9. Alasseo said: Ssh! Don't let my players hear that, or I'll be inundated with demands for psyniscience checks next time they go outsystem! Let them. They'll stop when those who make the checks start gaining Insanity Points. Remember, some things are best not seen.
  10. N0-1_H3r3 said: TS Luikart said: Conversely, a thinner field might result in strange and vivid dreams, a prickling air of uncertainty and a feeling of being oddly off-centre, stretched and claustrophobic all at once... Furthermore, a Void-Born cult of Slaanesh might tamper with the Gellar fields for this purpose, using it to amplify the effects of hallucinogens or other psychotropic substances. Of course, warp-born orgies by cultists are never a good thing anyways, but this would make it even weirder, especially if cult witches caused these hallucinations to become manifest during an Inquisitorial boarding action. Welcome to the Free Trader Ship Salvador Dali; please check your sanity at the airlock....
  11. bogi_khaosa said: Why not just use the Guardsman advancement scheme, but spend your XP on relevant skills (Inquiry, Interrogation, Lore, etc.)? That would work, I suppose, but I guess I see the Commissariat as a body independent of any Guardsman battallion, Imperial or otherwise. We are talking about a group of men that, as individuals, frighten squads of Guardsmen so badly that they are willing to charge superior forces rather than face one man with a bolter pistol and a chainsword. It speaks of their Fellowship and Intimidate abilities. Further investigation of the talents available to Guardsmen is warranted, but this is primarily a purely cerebral exercise at this point.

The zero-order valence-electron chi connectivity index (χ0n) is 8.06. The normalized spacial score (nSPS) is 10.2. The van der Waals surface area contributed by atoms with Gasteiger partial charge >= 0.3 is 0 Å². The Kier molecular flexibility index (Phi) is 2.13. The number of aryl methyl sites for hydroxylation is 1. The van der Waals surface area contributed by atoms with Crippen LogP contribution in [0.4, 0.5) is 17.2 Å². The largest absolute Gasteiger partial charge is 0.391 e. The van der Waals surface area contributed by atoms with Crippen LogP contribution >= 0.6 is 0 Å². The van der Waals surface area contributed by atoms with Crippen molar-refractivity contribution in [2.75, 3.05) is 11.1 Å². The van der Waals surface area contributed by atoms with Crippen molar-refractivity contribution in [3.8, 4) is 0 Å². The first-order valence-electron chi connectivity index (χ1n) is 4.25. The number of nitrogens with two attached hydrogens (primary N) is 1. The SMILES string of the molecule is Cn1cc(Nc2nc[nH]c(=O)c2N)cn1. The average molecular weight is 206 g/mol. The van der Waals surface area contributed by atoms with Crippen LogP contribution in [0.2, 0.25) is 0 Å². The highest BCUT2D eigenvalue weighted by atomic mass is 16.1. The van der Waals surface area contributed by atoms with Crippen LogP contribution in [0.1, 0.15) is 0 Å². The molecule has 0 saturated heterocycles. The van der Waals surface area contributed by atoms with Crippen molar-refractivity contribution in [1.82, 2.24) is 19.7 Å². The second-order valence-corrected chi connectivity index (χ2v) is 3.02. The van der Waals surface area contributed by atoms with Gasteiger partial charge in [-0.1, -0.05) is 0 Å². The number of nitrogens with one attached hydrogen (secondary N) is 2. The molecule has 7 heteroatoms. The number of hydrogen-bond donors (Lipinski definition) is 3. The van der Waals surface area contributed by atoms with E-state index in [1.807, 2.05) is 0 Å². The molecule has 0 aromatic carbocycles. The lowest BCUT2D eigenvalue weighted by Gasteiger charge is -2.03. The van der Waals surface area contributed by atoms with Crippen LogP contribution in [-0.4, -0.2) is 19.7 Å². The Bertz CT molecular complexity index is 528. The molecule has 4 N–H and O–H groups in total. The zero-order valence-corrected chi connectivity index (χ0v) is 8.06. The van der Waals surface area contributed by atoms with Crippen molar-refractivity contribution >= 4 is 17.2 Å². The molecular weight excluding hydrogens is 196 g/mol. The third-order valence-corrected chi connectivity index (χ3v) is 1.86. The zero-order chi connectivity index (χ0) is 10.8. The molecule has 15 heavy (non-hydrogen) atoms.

12. Just an idle thought, but where would Commissars of the Guard fall into the careers in Dark Heresy? As political officers, they seem less purely combat oriented than Guardsmen, even advanced ones. Would they be Arbtrators?